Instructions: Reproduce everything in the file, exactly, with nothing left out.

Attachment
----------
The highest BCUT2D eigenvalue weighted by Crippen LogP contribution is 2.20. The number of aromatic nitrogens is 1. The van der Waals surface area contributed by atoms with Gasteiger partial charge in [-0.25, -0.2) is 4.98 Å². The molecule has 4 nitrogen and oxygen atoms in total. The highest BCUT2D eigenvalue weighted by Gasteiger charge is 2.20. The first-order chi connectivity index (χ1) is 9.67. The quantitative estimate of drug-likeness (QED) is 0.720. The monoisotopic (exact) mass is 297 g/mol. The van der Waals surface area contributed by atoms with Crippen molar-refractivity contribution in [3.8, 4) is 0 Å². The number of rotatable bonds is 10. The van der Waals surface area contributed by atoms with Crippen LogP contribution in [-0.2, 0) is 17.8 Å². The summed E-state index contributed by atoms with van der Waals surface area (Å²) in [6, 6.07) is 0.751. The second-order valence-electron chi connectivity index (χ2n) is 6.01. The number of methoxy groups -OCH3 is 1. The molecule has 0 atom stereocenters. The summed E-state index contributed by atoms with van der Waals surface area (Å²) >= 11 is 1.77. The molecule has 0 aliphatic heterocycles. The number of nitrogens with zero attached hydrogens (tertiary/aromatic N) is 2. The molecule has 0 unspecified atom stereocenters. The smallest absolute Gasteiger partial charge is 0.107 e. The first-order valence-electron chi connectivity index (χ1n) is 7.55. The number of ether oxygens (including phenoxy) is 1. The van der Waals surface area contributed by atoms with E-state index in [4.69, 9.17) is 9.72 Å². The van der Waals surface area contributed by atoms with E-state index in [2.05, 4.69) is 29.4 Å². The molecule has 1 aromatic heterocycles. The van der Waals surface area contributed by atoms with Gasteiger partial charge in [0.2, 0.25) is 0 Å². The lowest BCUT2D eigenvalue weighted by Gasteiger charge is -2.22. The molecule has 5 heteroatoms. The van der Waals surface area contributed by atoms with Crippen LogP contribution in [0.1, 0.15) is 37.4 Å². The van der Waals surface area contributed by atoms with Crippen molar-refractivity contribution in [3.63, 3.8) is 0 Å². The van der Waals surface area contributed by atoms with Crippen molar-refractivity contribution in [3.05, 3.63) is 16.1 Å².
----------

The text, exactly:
The highest BCUT2D eigenvalue weighted by Crippen LogP contribution is 2.20. The number of aromatic nitrogens is 1. The van der Waals surface area contributed by atoms with Gasteiger partial charge in [-0.25, -0.2) is 4.98 Å². The molecule has 4 nitrogen and oxygen atoms in total. The highest BCUT2D eigenvalue weighted by Gasteiger charge is 2.20. The first-order chi connectivity index (χ1) is 9.67. The quantitative estimate of drug-likeness (QED) is 0.720. The monoisotopic (exact) mass is 297 g/mol. The van der Waals surface area contributed by atoms with Crippen molar-refractivity contribution in [3.8, 4) is 0 Å². The number of rotatable bonds is 10. The van der Waals surface area contributed by atoms with Crippen LogP contribution in [-0.2, 0) is 17.8 Å². The summed E-state index contributed by atoms with van der Waals surface area (Å²) in [6, 6.07) is 0.751. The second-order valence-electron chi connectivity index (χ2n) is 6.01. The number of methoxy groups -OCH3 is 1. The molecule has 0 atom stereocenters. The summed E-state index contributed by atoms with van der Waals surface area (Å²) >= 11 is 1.77. The molecule has 0 aliphatic heterocycles. The number of nitrogens with zero attached hydrogens (tertiary/aromatic N) is 2. The molecule has 0 unspecified atom stereocenters. The smallest absolute Gasteiger partial charge is 0.107 e. The first-order valence-electron chi connectivity index (χ1n) is 7.55. The number of ether oxygens (including phenoxy) is 1. The van der Waals surface area contributed by atoms with E-state index in [4.69, 9.17) is 9.72 Å². The van der Waals surface area contributed by atoms with E-state index in [2.05, 4.69) is 29.4 Å². The molecule has 1 aromatic heterocycles. The van der Waals surface area contributed by atoms with Gasteiger partial charge in [0.2, 0.25) is 0 Å². The lowest BCUT2D eigenvalue weighted by Gasteiger charge is -2.22. The molecule has 5 heteroatoms. The van der Waals surface area contributed by atoms with Crippen LogP contribution in [0.1, 0.15) is 37.4 Å². The van der Waals surface area contributed by atoms with Crippen molar-refractivity contribution in [3.63, 3.8) is 0 Å². The van der Waals surface area contributed by atoms with Crippen molar-refractivity contribution in [3.05, 3.63) is 16.1 Å².